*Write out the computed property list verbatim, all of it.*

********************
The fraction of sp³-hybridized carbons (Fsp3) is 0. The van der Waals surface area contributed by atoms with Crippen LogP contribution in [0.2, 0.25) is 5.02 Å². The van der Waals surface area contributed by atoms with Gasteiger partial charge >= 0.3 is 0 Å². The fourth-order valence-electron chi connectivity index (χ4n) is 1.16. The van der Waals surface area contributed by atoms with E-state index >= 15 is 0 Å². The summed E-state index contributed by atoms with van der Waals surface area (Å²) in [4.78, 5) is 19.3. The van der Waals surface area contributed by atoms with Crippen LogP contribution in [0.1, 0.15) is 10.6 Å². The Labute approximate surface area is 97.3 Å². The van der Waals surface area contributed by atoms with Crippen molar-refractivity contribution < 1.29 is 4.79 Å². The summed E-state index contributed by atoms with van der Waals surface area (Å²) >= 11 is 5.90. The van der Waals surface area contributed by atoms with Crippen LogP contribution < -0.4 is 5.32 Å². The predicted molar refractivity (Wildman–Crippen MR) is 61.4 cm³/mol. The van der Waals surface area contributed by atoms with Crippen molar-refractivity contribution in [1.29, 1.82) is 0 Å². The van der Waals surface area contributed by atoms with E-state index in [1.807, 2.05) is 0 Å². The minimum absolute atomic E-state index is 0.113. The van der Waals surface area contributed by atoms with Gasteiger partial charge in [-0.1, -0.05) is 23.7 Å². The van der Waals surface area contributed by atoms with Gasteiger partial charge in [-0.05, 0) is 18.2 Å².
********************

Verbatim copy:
The fraction of sp³-hybridized carbons (Fsp3) is 0. The van der Waals surface area contributed by atoms with Crippen LogP contribution in [0.2, 0.25) is 5.02 Å². The van der Waals surface area contributed by atoms with Gasteiger partial charge >= 0.3 is 0 Å². The fourth-order valence-electron chi connectivity index (χ4n) is 1.16. The van der Waals surface area contributed by atoms with E-state index >= 15 is 0 Å². The summed E-state index contributed by atoms with van der Waals surface area (Å²) in [4.78, 5) is 19.3. The van der Waals surface area contributed by atoms with Crippen LogP contribution in [0.1, 0.15) is 10.6 Å². The Labute approximate surface area is 97.3 Å². The van der Waals surface area contributed by atoms with Crippen molar-refractivity contribution < 1.29 is 4.79 Å². The summed E-state index contributed by atoms with van der Waals surface area (Å²) >= 11 is 5.90. The van der Waals surface area contributed by atoms with Crippen LogP contribution < -0.4 is 5.32 Å². The predicted molar refractivity (Wildman–Crippen MR) is 61.4 cm³/mol. The van der Waals surface area contributed by atoms with Crippen molar-refractivity contribution in [1.29, 1.82) is 0 Å². The van der Waals surface area contributed by atoms with E-state index in [1.807, 2.05) is 0 Å². The minimum absolute atomic E-state index is 0.113. The van der Waals surface area contributed by atoms with Gasteiger partial charge in [-0.1, -0.05) is 23.7 Å². The van der Waals surface area contributed by atoms with Gasteiger partial charge in [-0.05, 0) is 18.2 Å².